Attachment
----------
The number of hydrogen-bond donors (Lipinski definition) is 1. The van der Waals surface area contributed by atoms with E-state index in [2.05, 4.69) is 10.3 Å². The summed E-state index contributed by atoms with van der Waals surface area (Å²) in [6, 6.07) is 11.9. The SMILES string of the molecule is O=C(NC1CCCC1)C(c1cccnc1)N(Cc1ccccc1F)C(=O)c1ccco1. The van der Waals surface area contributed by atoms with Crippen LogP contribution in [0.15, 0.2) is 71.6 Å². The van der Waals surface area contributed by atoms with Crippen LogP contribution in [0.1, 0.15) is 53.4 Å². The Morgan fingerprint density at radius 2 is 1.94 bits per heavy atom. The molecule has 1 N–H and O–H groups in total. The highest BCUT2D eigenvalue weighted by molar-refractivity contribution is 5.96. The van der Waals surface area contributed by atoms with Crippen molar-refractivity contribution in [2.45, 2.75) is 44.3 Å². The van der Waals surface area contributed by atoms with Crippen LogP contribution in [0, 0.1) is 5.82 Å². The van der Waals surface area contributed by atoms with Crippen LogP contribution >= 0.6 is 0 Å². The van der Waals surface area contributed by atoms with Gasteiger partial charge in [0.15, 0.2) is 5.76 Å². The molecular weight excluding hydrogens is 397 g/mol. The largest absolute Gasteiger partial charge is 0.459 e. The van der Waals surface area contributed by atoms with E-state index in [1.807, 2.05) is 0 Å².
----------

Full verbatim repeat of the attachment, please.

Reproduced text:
The number of hydrogen-bond donors (Lipinski definition) is 1. The van der Waals surface area contributed by atoms with E-state index in [2.05, 4.69) is 10.3 Å². The summed E-state index contributed by atoms with van der Waals surface area (Å²) in [6, 6.07) is 11.9. The SMILES string of the molecule is O=C(NC1CCCC1)C(c1cccnc1)N(Cc1ccccc1F)C(=O)c1ccco1. The van der Waals surface area contributed by atoms with Crippen LogP contribution in [0.15, 0.2) is 71.6 Å². The van der Waals surface area contributed by atoms with Crippen LogP contribution in [0.1, 0.15) is 53.4 Å². The Morgan fingerprint density at radius 2 is 1.94 bits per heavy atom. The molecule has 1 N–H and O–H groups in total. The highest BCUT2D eigenvalue weighted by molar-refractivity contribution is 5.96. The van der Waals surface area contributed by atoms with Crippen molar-refractivity contribution in [2.45, 2.75) is 44.3 Å². The van der Waals surface area contributed by atoms with Crippen LogP contribution in [0, 0.1) is 5.82 Å². The van der Waals surface area contributed by atoms with Crippen LogP contribution >= 0.6 is 0 Å². The van der Waals surface area contributed by atoms with Gasteiger partial charge in [0.15, 0.2) is 5.76 Å². The molecular weight excluding hydrogens is 397 g/mol. The largest absolute Gasteiger partial charge is 0.459 e. The van der Waals surface area contributed by atoms with E-state index in [1.807, 2.05) is 0 Å².